Growth Downgrades
Latin America - Selected Real GDP Growth Revisions & Forecasts, %

In terms of political risk, we note that many Latin American economies are heading into presidential or legislative elections over the coming months, which raises the prospect for political uncertainty and potential for slowing investment . Recent approval numbers paint a mixed picture for the region, but what stands out the most is how support for the current government has fallen sharply in recent mont hs in countries such as Brazil and Peru . Indeed, we believe that the deteriorating growth outlook in these countries, combined with rising inflation and an increase in unrest has weighed significantly on popular support for the government. This suggests that policymaking will become increasing challenging, and could see fiscal slippage in the months ahead as incumbent governments try to appease voter demands and offset a slowing economy.

Mixed Picture, But Support Could Wane Further
Latin America - Approval Ratings For Selected Countries, %

Moreover, we believe that the recent rise in bond yields and credit default swap (CDS) s preads as well as the recent sell off in Latin American foreign exchange will add to the challenges faced by policymakers. Indeed, not only are governments facing a slowing economy, weakening political support and higher borrowing costs, but central banks are also faced with a trade off between slowing growth and weaker exchange rates, which could spur inflation over the coming months. Although Brazil has been the only country to hike interest rates in recent months (and we see a further 7 5 basis points to 9.25% by year- end), other countries' central banks are monitoring the inflation-growth t rade off very closely. The risk is that central banks err on the side of caution and hike interest rates in order to ensure their inflation fighting credentials remain intact , which could lead to a weaker growth outlook and increased political dissatisfaction.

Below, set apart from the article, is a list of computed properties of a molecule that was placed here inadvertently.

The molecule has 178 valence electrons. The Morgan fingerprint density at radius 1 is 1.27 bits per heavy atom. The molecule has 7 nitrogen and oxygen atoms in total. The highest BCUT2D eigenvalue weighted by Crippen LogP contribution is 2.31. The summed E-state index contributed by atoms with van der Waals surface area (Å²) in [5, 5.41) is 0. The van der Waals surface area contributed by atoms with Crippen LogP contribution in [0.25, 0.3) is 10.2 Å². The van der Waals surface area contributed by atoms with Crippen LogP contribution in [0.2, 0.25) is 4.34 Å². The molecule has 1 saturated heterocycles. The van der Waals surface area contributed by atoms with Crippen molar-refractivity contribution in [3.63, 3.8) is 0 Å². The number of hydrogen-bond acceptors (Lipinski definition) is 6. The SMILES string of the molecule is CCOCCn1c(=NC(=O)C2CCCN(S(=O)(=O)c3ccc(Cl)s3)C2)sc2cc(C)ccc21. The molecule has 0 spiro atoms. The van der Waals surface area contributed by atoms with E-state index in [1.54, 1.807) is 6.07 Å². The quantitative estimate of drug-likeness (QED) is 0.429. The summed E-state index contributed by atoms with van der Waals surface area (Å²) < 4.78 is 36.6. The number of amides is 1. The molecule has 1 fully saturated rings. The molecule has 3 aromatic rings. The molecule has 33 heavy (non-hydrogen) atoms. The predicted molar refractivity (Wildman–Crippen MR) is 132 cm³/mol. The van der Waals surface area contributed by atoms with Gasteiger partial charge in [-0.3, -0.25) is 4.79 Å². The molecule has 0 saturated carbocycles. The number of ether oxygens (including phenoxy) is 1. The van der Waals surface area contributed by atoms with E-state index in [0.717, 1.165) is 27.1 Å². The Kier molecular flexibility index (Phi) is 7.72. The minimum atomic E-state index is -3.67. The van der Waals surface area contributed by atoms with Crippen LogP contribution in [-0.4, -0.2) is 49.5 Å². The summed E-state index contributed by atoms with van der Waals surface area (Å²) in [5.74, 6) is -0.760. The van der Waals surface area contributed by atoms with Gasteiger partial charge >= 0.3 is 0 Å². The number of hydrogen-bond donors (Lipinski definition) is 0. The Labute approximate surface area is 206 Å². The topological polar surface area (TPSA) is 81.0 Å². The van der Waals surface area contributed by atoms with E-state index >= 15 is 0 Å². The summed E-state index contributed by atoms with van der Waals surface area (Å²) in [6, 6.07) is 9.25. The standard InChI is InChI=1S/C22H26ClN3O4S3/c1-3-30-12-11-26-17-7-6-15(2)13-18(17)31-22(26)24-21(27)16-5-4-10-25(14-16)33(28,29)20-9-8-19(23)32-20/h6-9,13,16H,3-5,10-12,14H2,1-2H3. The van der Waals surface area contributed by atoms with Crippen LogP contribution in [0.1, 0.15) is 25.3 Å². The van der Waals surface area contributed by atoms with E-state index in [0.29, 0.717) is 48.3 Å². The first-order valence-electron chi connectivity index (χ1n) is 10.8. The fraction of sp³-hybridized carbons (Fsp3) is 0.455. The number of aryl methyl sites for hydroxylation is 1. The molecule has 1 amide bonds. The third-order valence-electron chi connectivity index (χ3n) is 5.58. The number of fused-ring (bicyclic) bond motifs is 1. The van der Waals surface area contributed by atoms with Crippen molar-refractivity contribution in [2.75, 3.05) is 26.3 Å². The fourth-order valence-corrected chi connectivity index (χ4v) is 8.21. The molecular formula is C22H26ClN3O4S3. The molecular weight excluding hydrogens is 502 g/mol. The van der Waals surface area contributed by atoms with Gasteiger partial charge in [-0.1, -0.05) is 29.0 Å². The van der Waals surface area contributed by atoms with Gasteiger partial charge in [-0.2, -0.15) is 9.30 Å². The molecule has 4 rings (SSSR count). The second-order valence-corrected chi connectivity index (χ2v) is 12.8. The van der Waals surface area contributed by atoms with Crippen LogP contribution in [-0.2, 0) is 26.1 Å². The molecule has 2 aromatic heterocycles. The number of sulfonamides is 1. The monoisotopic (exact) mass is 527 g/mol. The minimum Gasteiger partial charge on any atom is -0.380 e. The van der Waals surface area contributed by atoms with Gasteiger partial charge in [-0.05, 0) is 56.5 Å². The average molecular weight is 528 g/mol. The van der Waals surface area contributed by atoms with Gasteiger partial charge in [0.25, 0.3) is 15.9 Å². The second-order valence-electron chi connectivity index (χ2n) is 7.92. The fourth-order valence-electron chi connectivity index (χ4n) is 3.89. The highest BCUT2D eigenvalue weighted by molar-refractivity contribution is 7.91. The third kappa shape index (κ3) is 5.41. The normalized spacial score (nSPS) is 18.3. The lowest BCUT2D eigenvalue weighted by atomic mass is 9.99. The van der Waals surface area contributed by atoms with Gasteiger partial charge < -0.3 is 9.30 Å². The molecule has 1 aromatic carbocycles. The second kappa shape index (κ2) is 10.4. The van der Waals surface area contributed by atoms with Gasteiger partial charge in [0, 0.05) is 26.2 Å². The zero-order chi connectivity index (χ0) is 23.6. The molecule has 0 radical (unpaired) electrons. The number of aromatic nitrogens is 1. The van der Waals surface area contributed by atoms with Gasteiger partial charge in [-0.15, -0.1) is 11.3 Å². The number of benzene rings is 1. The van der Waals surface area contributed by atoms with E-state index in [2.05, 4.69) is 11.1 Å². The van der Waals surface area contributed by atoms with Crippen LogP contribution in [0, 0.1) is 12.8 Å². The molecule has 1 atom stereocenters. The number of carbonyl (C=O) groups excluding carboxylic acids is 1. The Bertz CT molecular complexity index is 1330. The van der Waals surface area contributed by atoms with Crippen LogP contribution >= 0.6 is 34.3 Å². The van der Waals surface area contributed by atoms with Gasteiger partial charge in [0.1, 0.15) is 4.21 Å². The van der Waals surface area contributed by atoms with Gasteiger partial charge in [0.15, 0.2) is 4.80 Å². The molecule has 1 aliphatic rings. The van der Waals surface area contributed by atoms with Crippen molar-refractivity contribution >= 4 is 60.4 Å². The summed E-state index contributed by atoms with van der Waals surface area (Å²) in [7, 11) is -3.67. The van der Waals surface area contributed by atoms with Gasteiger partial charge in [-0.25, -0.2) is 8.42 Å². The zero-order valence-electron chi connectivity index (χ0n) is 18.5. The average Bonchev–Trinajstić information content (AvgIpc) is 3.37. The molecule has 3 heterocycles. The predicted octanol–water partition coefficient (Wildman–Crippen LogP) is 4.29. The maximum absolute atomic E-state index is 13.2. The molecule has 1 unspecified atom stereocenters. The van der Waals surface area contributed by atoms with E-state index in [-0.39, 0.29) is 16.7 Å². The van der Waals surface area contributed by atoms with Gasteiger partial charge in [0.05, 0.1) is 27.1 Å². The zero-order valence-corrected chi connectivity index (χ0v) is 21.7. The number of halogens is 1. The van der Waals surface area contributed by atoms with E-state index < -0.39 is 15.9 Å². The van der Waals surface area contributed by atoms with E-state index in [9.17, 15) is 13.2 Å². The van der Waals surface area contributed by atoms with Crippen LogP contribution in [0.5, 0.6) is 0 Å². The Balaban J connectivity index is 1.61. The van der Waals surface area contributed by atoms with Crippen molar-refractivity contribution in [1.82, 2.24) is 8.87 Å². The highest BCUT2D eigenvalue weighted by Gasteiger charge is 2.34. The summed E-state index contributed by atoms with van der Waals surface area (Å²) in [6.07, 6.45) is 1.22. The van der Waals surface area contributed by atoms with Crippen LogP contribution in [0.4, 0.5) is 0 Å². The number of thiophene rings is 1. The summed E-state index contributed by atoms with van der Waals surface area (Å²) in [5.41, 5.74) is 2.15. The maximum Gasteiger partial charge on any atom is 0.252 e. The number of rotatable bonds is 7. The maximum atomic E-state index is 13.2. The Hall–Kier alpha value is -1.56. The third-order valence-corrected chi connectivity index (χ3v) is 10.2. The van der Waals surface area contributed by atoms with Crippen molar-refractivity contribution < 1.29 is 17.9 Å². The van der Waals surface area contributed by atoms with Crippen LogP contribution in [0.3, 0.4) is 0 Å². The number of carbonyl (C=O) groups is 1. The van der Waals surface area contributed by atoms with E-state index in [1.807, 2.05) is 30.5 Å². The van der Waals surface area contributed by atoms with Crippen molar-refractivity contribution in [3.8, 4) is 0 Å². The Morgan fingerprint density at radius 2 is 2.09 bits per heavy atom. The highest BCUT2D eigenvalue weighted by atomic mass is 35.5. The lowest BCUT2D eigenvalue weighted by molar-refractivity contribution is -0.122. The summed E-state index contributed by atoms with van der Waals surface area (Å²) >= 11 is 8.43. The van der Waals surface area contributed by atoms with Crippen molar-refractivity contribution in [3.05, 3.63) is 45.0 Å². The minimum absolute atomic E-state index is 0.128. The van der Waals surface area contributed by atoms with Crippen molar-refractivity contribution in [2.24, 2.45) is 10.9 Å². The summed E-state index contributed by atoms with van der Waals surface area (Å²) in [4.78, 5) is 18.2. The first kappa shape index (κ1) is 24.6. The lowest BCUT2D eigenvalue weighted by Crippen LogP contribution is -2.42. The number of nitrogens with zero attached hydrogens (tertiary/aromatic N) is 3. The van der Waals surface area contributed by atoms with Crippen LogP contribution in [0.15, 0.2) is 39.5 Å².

Conditions Are Getting Tougher
Latin America - Change in CDS Spreads Since May (bps) % Year-To-Date Spot Currency Returns, % (RHS)
Given these domestic challenges, combined with rising yields in the US and still-attractive valuations in developed market equities, we believe that investors may opt to scale down their exposure to Latin America, and take a more selective approach. With this in mind, we continue to highlight the potential for Colombia and Mexicoremain theregion'smost attractive marketsas they have relatively stronger political andeconomicoutlooks than some of the other countries in the region, due in part to their less-significant exposure to the Chinese economy.